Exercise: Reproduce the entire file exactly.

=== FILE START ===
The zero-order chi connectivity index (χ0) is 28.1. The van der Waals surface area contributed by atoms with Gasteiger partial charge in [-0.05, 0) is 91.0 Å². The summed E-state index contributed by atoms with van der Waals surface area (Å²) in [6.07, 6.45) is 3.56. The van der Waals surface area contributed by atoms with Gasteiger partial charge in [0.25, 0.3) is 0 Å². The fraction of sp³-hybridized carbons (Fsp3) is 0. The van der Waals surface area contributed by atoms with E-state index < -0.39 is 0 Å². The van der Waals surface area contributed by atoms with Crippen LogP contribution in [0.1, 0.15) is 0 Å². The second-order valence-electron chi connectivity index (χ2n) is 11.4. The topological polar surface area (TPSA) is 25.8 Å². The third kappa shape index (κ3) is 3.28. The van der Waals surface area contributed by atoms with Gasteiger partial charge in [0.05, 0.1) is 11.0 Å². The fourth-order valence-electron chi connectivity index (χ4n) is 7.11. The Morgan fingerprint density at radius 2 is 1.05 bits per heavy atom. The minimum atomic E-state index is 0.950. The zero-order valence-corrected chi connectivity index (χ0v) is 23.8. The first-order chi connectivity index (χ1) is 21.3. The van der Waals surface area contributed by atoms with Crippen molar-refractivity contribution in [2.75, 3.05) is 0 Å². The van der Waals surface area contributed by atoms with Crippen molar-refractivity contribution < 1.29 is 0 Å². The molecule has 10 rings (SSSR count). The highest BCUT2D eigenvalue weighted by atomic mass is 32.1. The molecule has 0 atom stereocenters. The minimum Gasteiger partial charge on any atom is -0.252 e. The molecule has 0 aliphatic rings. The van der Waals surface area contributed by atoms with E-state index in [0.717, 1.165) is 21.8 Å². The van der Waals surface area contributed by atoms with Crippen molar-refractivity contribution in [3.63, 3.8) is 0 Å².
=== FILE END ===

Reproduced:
The zero-order chi connectivity index (χ0) is 28.1. The van der Waals surface area contributed by atoms with Gasteiger partial charge in [-0.05, 0) is 91.0 Å². The summed E-state index contributed by atoms with van der Waals surface area (Å²) in [6.07, 6.45) is 3.56. The van der Waals surface area contributed by atoms with Gasteiger partial charge in [0.25, 0.3) is 0 Å². The fraction of sp³-hybridized carbons (Fsp3) is 0. The van der Waals surface area contributed by atoms with E-state index < -0.39 is 0 Å². The van der Waals surface area contributed by atoms with Crippen LogP contribution in [0.1, 0.15) is 0 Å². The second-order valence-electron chi connectivity index (χ2n) is 11.4. The topological polar surface area (TPSA) is 25.8 Å². The third kappa shape index (κ3) is 3.28. The van der Waals surface area contributed by atoms with Gasteiger partial charge in [0.05, 0.1) is 11.0 Å². The fourth-order valence-electron chi connectivity index (χ4n) is 7.11. The Morgan fingerprint density at radius 2 is 1.05 bits per heavy atom. The minimum atomic E-state index is 0.950. The zero-order valence-corrected chi connectivity index (χ0v) is 23.8. The first-order chi connectivity index (χ1) is 21.3. The van der Waals surface area contributed by atoms with Crippen molar-refractivity contribution in [2.75, 3.05) is 0 Å². The van der Waals surface area contributed by atoms with Crippen molar-refractivity contribution < 1.29 is 0 Å². The molecule has 10 rings (SSSR count). The highest BCUT2D eigenvalue weighted by atomic mass is 32.1. The molecule has 0 atom stereocenters. The minimum Gasteiger partial charge on any atom is -0.252 e. The molecule has 0 aliphatic rings. The van der Waals surface area contributed by atoms with E-state index in [0.717, 1.165) is 21.8 Å². The van der Waals surface area contributed by atoms with Crippen molar-refractivity contribution in [3.63, 3.8) is 0 Å².